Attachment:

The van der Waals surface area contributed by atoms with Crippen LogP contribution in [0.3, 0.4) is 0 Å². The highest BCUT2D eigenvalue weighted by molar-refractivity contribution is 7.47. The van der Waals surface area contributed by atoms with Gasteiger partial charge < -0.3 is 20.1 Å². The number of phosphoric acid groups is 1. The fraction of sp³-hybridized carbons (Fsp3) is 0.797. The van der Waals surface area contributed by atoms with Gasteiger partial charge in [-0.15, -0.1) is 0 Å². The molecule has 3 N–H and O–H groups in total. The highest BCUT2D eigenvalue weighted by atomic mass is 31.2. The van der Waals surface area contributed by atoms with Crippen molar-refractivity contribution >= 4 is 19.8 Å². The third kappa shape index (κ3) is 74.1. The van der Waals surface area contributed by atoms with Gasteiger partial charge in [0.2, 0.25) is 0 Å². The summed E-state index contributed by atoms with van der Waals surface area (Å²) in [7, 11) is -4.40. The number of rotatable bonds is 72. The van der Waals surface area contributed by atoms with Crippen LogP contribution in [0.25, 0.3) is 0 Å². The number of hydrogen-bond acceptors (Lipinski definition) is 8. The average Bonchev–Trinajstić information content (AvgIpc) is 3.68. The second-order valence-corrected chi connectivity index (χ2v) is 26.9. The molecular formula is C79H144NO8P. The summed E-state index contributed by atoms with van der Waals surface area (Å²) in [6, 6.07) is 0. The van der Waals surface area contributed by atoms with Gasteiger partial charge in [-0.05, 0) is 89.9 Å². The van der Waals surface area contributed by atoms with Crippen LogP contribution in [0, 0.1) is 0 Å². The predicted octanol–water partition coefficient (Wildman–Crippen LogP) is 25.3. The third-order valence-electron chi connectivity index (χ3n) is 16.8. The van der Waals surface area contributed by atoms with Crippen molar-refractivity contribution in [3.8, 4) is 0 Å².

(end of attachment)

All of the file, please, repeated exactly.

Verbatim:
The van der Waals surface area contributed by atoms with Crippen LogP contribution in [0.3, 0.4) is 0 Å². The highest BCUT2D eigenvalue weighted by molar-refractivity contribution is 7.47. The van der Waals surface area contributed by atoms with Gasteiger partial charge < -0.3 is 20.1 Å². The number of phosphoric acid groups is 1. The fraction of sp³-hybridized carbons (Fsp3) is 0.797. The van der Waals surface area contributed by atoms with Gasteiger partial charge in [-0.15, -0.1) is 0 Å². The molecule has 3 N–H and O–H groups in total. The highest BCUT2D eigenvalue weighted by atomic mass is 31.2. The van der Waals surface area contributed by atoms with Crippen molar-refractivity contribution >= 4 is 19.8 Å². The third kappa shape index (κ3) is 74.1. The van der Waals surface area contributed by atoms with Gasteiger partial charge in [0.2, 0.25) is 0 Å². The summed E-state index contributed by atoms with van der Waals surface area (Å²) in [7, 11) is -4.40. The number of rotatable bonds is 72. The van der Waals surface area contributed by atoms with Crippen LogP contribution in [0.25, 0.3) is 0 Å². The number of hydrogen-bond acceptors (Lipinski definition) is 8. The average Bonchev–Trinajstić information content (AvgIpc) is 3.68. The second-order valence-corrected chi connectivity index (χ2v) is 26.9. The molecular formula is C79H144NO8P. The summed E-state index contributed by atoms with van der Waals surface area (Å²) in [6, 6.07) is 0. The van der Waals surface area contributed by atoms with Gasteiger partial charge in [-0.05, 0) is 89.9 Å². The van der Waals surface area contributed by atoms with Crippen LogP contribution in [0, 0.1) is 0 Å². The predicted octanol–water partition coefficient (Wildman–Crippen LogP) is 25.3. The third-order valence-electron chi connectivity index (χ3n) is 16.8. The van der Waals surface area contributed by atoms with Crippen molar-refractivity contribution in [3.8, 4) is 0 Å².